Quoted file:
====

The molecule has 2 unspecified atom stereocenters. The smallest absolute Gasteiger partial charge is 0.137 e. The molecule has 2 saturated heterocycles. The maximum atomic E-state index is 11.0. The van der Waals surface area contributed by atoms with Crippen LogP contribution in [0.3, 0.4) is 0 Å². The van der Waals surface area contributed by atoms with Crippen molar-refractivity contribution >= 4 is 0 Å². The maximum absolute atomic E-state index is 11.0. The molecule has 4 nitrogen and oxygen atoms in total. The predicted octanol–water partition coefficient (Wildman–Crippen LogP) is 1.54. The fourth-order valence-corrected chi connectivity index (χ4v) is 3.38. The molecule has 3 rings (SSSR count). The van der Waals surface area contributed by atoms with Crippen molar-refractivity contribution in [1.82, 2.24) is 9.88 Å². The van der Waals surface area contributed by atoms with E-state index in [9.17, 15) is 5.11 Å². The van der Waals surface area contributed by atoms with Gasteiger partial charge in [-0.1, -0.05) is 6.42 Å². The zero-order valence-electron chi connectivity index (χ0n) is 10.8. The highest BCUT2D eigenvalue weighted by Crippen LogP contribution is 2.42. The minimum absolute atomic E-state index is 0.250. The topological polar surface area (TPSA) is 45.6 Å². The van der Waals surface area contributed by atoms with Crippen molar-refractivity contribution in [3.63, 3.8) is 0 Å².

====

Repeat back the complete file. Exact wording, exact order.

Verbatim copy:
The molecule has 2 unspecified atom stereocenters. The smallest absolute Gasteiger partial charge is 0.137 e. The molecule has 2 saturated heterocycles. The maximum atomic E-state index is 11.0. The van der Waals surface area contributed by atoms with Crippen LogP contribution in [0.3, 0.4) is 0 Å². The van der Waals surface area contributed by atoms with Crippen molar-refractivity contribution >= 4 is 0 Å². The maximum absolute atomic E-state index is 11.0. The molecule has 4 nitrogen and oxygen atoms in total. The predicted octanol–water partition coefficient (Wildman–Crippen LogP) is 1.54. The fourth-order valence-corrected chi connectivity index (χ4v) is 3.38. The molecule has 3 rings (SSSR count). The van der Waals surface area contributed by atoms with Crippen molar-refractivity contribution in [1.82, 2.24) is 9.88 Å². The van der Waals surface area contributed by atoms with E-state index in [9.17, 15) is 5.11 Å². The van der Waals surface area contributed by atoms with Gasteiger partial charge in [-0.1, -0.05) is 6.42 Å². The zero-order valence-electron chi connectivity index (χ0n) is 10.8. The highest BCUT2D eigenvalue weighted by Crippen LogP contribution is 2.42. The minimum absolute atomic E-state index is 0.250. The topological polar surface area (TPSA) is 45.6 Å². The van der Waals surface area contributed by atoms with Crippen molar-refractivity contribution in [3.63, 3.8) is 0 Å².